11/22/63 by Stephen King
Kirkus Star

11/22/63

KIRKUS REVIEW

King (Under the Dome, 2009, etc.) adds counterfactual historian to his list of occupations.

Well, not exactly: The author is really turning in a sturdy, customarily massive exercise in time travel that just happens to involve the possibility of altering history. Didn’t Star Trek tell us not to do that? Yes, but no matter: Up in his beloved Maine, which he celebrates eloquently here (“For the first time since I’d topped that rise on Route 7 and saw Dery hulking on the west bank of the Kenduskeag, I was happy”), King follows his own rules. In this romp, Jake Epping, a high-school English teacher (vintage King, that detail), slowly comes to see the opportunity to alter the fate of a friend who, in one reality, is hale and hearty but in another dying of cancer, no thanks to a lifetime of puffing unfiltered cigarettes. Epping discovers a time portal tucked away in a storeroom—don’t ask why there—and zips back to 1958, where not just his friend but practically everyone including the family pets smokes: “I unrolled my window to get away from the cigarette smog a little and watched a different world roll by.” A different world indeed: In this one, Jake, a sort of sad sack back in Reality 1, finds love and a new identity in Reality 2. Not just that, but he now sees an opportunity to unmake the past by inserting himself into some ugly business involving Lee Harvey Oswald, Jack Ruby, various representatives of the military-industrial-intelligence complex and JFK in Dallas in the fall of 1963. It would be spoiling things to reveal how things turn out; suffice it to say that any change in Reality 2 will produce a change in Reality 1, not to mention that Oswald may have been a patsy, just as he claimed—or maybe not. King’s vision of one outcome of the Kennedy assassination plot reminds us of what might have been—that is, almost certainly a better present than the one in which we’re all actually living. “If you want to know what political extremism can lead to,” warns King in an afterword, “look at the Zapruder film.”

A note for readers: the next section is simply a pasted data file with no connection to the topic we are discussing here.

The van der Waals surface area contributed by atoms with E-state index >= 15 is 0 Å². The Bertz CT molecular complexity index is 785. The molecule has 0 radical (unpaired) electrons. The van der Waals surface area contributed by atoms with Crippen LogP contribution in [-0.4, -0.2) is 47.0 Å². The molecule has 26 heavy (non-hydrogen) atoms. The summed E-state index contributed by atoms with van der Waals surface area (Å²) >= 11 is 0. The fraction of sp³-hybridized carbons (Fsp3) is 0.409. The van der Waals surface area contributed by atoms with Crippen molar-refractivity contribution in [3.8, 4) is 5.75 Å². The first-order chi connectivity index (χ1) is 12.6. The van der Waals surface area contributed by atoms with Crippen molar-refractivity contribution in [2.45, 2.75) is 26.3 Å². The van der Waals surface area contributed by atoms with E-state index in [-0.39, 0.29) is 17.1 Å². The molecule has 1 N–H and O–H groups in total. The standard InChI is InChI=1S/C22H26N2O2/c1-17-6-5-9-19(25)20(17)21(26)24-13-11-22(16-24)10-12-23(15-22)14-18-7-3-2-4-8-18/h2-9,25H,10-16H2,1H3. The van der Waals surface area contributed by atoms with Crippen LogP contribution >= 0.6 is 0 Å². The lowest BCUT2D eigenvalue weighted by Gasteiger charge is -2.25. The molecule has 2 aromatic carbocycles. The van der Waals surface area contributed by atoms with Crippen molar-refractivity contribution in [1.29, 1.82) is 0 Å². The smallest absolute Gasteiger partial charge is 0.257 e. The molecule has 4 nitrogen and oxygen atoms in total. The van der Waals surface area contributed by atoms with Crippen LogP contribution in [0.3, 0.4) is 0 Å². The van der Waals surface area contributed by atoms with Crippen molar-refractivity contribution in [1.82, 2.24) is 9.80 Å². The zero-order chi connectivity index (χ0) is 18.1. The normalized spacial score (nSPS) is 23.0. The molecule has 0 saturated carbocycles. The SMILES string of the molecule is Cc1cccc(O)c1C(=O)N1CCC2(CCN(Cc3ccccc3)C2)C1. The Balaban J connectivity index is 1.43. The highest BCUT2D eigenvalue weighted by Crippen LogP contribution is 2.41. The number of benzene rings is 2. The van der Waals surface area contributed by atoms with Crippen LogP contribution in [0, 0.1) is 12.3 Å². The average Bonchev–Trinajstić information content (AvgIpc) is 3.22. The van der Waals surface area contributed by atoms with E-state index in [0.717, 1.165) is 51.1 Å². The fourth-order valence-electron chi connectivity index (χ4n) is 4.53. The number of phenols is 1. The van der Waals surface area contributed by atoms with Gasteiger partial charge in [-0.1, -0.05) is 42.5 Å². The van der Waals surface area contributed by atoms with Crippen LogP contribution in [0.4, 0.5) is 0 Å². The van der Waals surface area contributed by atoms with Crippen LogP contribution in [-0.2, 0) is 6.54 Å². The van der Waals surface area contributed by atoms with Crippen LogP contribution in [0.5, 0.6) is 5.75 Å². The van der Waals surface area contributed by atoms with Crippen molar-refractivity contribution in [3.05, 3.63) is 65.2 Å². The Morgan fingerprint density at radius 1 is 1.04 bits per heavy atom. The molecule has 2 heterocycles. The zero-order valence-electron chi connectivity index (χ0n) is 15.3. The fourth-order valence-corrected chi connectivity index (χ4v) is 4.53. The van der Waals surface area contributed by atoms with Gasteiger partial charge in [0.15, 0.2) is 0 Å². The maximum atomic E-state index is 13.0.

Though his scenarios aren’t always plausible in strictest terms, King’s imagination, as always, yields a most satisfying yarn.

Pub Date: Nov. 1st, 2011
ISBN: 978-1-4516-2728-2
Page count: 864pp
Publisher: Scribner
Review Posted Online:
Kirkus Reviews Issue: Oct. 15th, 2011




2011 BEST OF FICTION: THE COMPLETE LIST:

FictionLAST MAN IN TOWER by Aravind Adiga
by Aravind Adiga
FictionUNTIL THE DAWN'S LIGHT by Aharon Appelfeld
by Aharon Appelfeld
FictionTHE SENSE OF AN ENDING by Julian Barnes
by Julian Barnes
FictionONCE UPON A TIME, THERE WAS YOU by Elizabeth Berg
by Elizabeth Berg
FictionTHE SLY COMPANY OF PEOPLE WHO CARE by Rahul Bhattacharya
by Rahul Bhattacharya
MysteryNOW YOU SEE ME by S.J. Bolton
by S.J. Bolton

MORE BY STEPHEN KING

FictionREVIVAL by Stephen King
by Stephen King
FictionMR. MERCEDES by Stephen King
by Stephen King
FictionDOCTOR SLEEP by Stephen King
by Stephen King

SIMILAR BOOKS SUGGESTED BY OUR CRITICS:

FictionTOP DOWN by Jim Lehrer
by Jim Lehrer
FictionEDGE OF ETERNITY by Ken Follett
by Ken Follett
FictionTHE WATCHERS by Jon Steele
by Jon Steele
NonfictionJACQUELINE KENNEDY by Caroline Kennedy
by Caroline Kennedy